• Nice one MMD. I completely agree. It wasn’t until I paid off my last credit card that I finally found what I could do with my money. I am slowly working toward putting my money to work for me and I hope that it will pay off.

  • I’ve been interested in money since my father started talking to me about. More specifically, I was fascinated with the relationship people had with it. They wanted it so badly but they treated it with such disregard in many instance. They claimed it would make everything perfect, but they seemed so unhappy. I absolutely agree the way people get introduced to a 401k is appalling. Most people have zero knowledge in investing and given some beautifully designed brochures but that’s about it. Sadly, more people don’t act on their financial curiosity (mostly because they have little). It would make a huge difference in this world if they did. Great post, MMD and John!

    • I happened to notice a few people in our break room filling out their 401k packet as if they were circling random letters on a high school ACT test. It’s sad that that’s all the effort some people want to put into how they will handle their life savings.

  • Taking an interest in finance is definitely the first step to reaching money goals. It’s hard to inspire that interest in others, though, which is I guess why we blog. 🙂

  • I’ve been financially curious since my Dad took away the “start up costs” to my first business to teach me about net profit. I was seven. Budgeting and saving I have down, but investing I have a ways to go. I’m starting to explore more about investing (outside of my 401k) and how to make my money work for me! Great post and I’ll have to check out your blog. 🙂

  • I was both fortunate and unfortunate in learning about money. I was able to see family members unfortunate situations based on the decisions they made towards money and took that as motivation to never be in that situation.

    • Same here! I’ve seen family members miss every family gathering and others work until they passed away. That’s not what I want, and I use those memories as my motivation to keep pushing on.

  • Matt Becker says:

    I wholeheartedly agree with all of this. I can’t even remember what sparked my financial curiosity, but from that point on it’s been a never-ending learning curve. I’ve loved almost all of it, and can’t imagine where I’d be without the desire to learn.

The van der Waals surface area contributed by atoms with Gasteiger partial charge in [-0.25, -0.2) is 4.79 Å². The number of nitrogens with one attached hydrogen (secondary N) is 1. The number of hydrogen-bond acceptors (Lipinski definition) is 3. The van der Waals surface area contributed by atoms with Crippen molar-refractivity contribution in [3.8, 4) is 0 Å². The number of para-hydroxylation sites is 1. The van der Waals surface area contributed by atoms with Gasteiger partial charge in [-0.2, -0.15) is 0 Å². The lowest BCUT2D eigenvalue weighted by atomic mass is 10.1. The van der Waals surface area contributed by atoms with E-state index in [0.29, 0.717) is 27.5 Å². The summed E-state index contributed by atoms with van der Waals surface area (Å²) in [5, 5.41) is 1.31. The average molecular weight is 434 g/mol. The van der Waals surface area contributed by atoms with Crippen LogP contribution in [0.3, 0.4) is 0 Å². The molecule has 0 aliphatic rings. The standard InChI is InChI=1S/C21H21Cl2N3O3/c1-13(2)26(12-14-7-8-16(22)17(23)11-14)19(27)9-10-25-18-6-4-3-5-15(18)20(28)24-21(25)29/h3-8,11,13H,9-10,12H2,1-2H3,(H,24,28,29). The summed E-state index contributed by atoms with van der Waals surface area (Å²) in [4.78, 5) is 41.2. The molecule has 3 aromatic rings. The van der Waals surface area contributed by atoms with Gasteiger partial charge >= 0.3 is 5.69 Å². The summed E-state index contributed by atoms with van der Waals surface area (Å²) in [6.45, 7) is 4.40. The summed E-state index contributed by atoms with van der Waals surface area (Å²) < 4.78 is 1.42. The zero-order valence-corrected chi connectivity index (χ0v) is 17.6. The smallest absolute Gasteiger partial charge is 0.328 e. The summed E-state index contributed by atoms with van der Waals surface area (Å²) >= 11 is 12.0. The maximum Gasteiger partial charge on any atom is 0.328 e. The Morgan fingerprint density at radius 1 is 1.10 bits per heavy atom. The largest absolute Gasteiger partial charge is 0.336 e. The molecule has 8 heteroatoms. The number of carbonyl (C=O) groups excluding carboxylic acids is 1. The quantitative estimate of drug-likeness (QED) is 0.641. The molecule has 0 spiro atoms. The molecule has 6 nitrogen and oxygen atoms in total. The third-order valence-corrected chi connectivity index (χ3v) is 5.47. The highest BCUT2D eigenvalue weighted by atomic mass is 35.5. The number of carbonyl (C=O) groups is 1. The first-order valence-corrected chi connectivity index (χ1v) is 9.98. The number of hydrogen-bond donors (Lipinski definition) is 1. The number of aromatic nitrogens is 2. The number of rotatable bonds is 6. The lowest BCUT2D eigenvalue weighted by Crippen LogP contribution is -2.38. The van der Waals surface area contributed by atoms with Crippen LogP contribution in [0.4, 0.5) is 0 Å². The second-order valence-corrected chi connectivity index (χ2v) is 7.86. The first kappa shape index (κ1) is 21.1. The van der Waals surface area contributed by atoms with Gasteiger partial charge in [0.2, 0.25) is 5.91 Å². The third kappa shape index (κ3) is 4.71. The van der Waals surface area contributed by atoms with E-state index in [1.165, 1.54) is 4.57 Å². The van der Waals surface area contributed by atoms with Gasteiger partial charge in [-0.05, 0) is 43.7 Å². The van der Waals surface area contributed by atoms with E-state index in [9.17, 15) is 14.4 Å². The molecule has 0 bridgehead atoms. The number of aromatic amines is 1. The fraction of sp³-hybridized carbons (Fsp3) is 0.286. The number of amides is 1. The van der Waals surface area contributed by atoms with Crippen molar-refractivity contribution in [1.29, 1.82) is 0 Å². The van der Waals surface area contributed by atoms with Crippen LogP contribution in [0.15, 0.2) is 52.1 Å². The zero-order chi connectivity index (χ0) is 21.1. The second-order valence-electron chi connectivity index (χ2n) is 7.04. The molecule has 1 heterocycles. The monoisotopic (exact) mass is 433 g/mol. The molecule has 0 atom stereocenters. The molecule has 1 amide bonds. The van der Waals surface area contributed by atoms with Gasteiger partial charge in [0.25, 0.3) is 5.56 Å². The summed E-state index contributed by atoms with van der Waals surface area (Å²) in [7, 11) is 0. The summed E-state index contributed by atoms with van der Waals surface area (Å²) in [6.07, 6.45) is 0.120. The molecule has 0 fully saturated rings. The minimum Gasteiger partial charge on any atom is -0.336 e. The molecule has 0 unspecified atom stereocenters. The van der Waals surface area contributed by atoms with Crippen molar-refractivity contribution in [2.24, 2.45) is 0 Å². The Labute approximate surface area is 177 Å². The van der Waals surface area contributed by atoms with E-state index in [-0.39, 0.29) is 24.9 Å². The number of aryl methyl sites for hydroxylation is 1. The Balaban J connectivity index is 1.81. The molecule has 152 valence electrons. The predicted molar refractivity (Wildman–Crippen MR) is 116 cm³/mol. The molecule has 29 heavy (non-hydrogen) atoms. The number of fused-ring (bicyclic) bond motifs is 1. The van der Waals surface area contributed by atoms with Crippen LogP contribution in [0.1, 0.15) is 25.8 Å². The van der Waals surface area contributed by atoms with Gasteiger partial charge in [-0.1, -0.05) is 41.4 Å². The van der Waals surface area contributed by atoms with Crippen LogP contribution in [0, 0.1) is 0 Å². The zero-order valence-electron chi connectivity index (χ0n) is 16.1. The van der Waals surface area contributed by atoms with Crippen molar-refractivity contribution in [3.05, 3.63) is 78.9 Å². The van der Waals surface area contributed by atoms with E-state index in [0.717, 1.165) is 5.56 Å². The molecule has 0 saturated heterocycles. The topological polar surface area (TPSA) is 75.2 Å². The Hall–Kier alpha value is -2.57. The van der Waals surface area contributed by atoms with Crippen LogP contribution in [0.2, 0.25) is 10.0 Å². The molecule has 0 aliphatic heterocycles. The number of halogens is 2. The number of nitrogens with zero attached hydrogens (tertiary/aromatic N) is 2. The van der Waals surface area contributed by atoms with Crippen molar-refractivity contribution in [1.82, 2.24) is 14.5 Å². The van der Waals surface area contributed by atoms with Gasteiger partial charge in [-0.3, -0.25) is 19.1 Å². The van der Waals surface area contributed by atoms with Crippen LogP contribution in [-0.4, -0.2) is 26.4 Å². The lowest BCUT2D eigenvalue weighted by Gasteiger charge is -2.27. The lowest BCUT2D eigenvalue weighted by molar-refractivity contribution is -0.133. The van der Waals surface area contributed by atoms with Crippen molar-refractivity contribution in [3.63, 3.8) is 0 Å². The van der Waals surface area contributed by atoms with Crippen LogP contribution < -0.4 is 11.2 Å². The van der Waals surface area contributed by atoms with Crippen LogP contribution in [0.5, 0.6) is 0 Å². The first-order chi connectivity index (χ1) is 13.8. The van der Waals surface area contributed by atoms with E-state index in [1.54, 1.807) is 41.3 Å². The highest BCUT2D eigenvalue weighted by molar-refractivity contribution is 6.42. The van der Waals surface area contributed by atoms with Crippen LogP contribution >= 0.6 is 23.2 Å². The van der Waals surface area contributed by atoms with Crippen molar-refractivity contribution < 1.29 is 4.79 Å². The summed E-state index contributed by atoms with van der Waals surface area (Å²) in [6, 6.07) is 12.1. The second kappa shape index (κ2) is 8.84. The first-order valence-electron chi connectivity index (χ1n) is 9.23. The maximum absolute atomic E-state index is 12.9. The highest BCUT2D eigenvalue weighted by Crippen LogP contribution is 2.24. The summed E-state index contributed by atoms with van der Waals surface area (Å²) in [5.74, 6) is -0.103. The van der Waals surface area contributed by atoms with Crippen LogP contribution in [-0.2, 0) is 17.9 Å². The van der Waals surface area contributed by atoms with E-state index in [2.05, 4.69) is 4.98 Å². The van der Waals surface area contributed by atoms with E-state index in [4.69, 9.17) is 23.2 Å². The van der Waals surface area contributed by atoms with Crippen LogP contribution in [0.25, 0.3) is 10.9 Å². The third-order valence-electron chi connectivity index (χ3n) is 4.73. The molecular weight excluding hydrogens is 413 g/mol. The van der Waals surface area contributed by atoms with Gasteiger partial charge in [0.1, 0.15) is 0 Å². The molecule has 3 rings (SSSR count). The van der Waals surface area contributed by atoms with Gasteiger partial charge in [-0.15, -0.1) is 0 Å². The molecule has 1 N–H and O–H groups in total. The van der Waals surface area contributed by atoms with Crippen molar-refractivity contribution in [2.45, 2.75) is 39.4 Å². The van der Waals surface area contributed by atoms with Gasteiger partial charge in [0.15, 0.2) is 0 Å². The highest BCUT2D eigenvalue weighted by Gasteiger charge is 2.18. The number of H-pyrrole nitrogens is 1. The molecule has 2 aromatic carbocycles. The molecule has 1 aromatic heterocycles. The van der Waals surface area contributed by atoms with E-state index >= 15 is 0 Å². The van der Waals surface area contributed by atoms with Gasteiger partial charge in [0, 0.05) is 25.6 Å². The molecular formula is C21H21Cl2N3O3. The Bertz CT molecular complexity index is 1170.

• Love MMD and his story! I’ve always been pretty financially curious. Started supporting myself independently young and realized just how much those entry-level salaries DON’T get you. In fact, my senior year of high school we had a guest speaker come in and show us charts of how early saving could result in tens and sometimes hundreds of thousands dollars more each year by retirement. I was on the edge of my freaking seat.

  • Nice article MMD! I recently graduated college and luckily I know that a large paycheck does not a rich man make. Still, that is a good message to get out to my peers!

    • Thanks Nick. It’s definitely all fine and good to get a great job and start a great career. But the sooner you get multiple things going on, the more unlimited your wealth potential will truly be.

  • I take issue with the assumption that we all wish to be “rich.” Frankly, I have no desire. While I’m saving just in case, I really hope to never have to retire. I LIKE working. And I like working for somebody else so I don’t have to worry about sales, payroll, overhead, etc.

  • Justin says:

    Like you, I’ve always had an interest in personal finance. But it wasn’t until my honeymoon that it really became a passion. I found a book, with a good title, read it and I was hooked. The book might have been wrong on some things, but I’m glad that it helped me find my passion.

  • I think the majority of people out there work a job and see their only opportunity to making more money as 1) getting promoted or 2) getting another job. I’m not a freelancer, but I would imagine that there are similar parallels. For instance: There is probably some desire to “move up” on getting higher quality, better paying customers or better types of projects, isn’t there?

  • I wish more people would take a few days to read a good financial book. Honestly – when you’re young and hungry for information, where else can you find it than in the pages of a good book from an author that is living proof?

  • The term “financial curiosity” can easily be twisted to justify unwise decisions. Way to keep things down to earth.

  • It’s interesting how, while that is the traditional idea of how to get rich (working for somebody else), the real success stories are of those who work for themselves or just find ways to make money that doesn’t include working (passive income). Curiosity is a beautiful thing!

  • The most important thing you can ever do is get involved. Once I took an active role in my investment decisions instead of leaving it to others I felt much more comfortable. Understanding where things are going and what could possibly happen make you much more aware. The financial crisis was a big eye opener for me and even though we all lost money, I learned something in the process.